Pivot

The past week has been a full one for many parishioners at the Congregational Church of Boothbay Harbor. 

We’ve had more people in the hospital, in rehab, taking falls, recovering from falls, facing surgery, recovering from surgery than we’ve had at any one time in the past 18 months.  

Perhaps it’s a coincidence. Or perhaps pivoting to a new season is like getting up from a chair and moving across the room — a bit trickier sometimes than we thought.

The past week has brought pivoting to a host of other activities we haven’t seen the likes of in well over a year.

The first Children’s Ministry social event.  

The first Rotary dinner. 

First in-person worship services and planning for the first in-person memorial service at church next week. 

First July 4th Parade in two years.  

First time going to church in-person with my family . Seeing old friends for the first time.

And yes, the first hospital visit.  

Last Tuesday at a dinner at a table of eight in a crowded room I looked around at the wonder and weirdness of it all.  Still trying to remember how to do what I used to do all the time. Remember, that its not the same. It’s different. I’m different. We all are.  

Today my family is going out on the mailboat run in Lake Winnipesauke.  Front row seats in the bow on a gorgeous day.  As I look out at the mountain ranges ringing the lake I bask in the beauty, the wonder and beyond words gratitude of just being here together.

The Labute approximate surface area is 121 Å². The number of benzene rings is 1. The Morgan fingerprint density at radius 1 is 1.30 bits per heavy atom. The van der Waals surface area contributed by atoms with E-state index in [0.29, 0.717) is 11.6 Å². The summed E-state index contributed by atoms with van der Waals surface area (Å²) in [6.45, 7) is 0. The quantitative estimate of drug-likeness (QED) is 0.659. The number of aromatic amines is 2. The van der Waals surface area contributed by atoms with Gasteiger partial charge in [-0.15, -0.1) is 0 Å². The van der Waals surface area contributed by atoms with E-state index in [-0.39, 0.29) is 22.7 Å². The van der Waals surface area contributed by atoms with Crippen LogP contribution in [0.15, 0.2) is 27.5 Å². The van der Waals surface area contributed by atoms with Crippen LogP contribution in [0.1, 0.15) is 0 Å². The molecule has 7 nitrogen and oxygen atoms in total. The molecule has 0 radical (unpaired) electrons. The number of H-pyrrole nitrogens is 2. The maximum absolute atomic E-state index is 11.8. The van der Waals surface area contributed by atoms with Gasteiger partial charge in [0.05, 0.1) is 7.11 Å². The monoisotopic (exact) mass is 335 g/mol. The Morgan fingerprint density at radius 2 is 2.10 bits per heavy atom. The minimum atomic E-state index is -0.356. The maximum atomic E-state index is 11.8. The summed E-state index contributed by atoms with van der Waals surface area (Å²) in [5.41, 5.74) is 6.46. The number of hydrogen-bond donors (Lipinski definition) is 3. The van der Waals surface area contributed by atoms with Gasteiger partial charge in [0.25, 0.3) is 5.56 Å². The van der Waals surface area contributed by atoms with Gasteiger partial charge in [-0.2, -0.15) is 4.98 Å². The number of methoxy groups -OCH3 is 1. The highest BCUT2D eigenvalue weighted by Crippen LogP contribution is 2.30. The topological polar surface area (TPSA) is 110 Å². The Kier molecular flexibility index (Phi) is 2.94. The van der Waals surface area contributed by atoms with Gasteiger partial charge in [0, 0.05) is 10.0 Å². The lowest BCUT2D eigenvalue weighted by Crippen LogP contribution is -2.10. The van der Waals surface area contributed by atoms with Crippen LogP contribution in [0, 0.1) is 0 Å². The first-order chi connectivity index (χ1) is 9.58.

It’s been a year and a half of anxiety and uncertainty. For some of us, a time of deep grief, the death of loved ones. The loss for others of the particular plans we’d made, the hopes we held.  

But today, just this. This moment of grace. This here and now.  

The smile of relief as family members sprint on board with two minutes to spare. 

The other day I was challenged in this my own season of pivoting to take it all in.  To feel all the feelings – grief and anger, anxiety and expectancy.  Everything.  All of it.  

To open the vast room of emotion inside, as wide as this open lake.  Opening from all that keep us shut down, closed off, stuck in our small rooms and spin of anger, grief or despair.  Opening, opening to the wonder and the weirdness, the beauty and grace, the tears of love and loss of all that is here.

A duck flies off.  A great splash below. A lone figure paddle boarding. The mountains clear through the morning mist. 

Perhaps, I don’t want to miss any of it.

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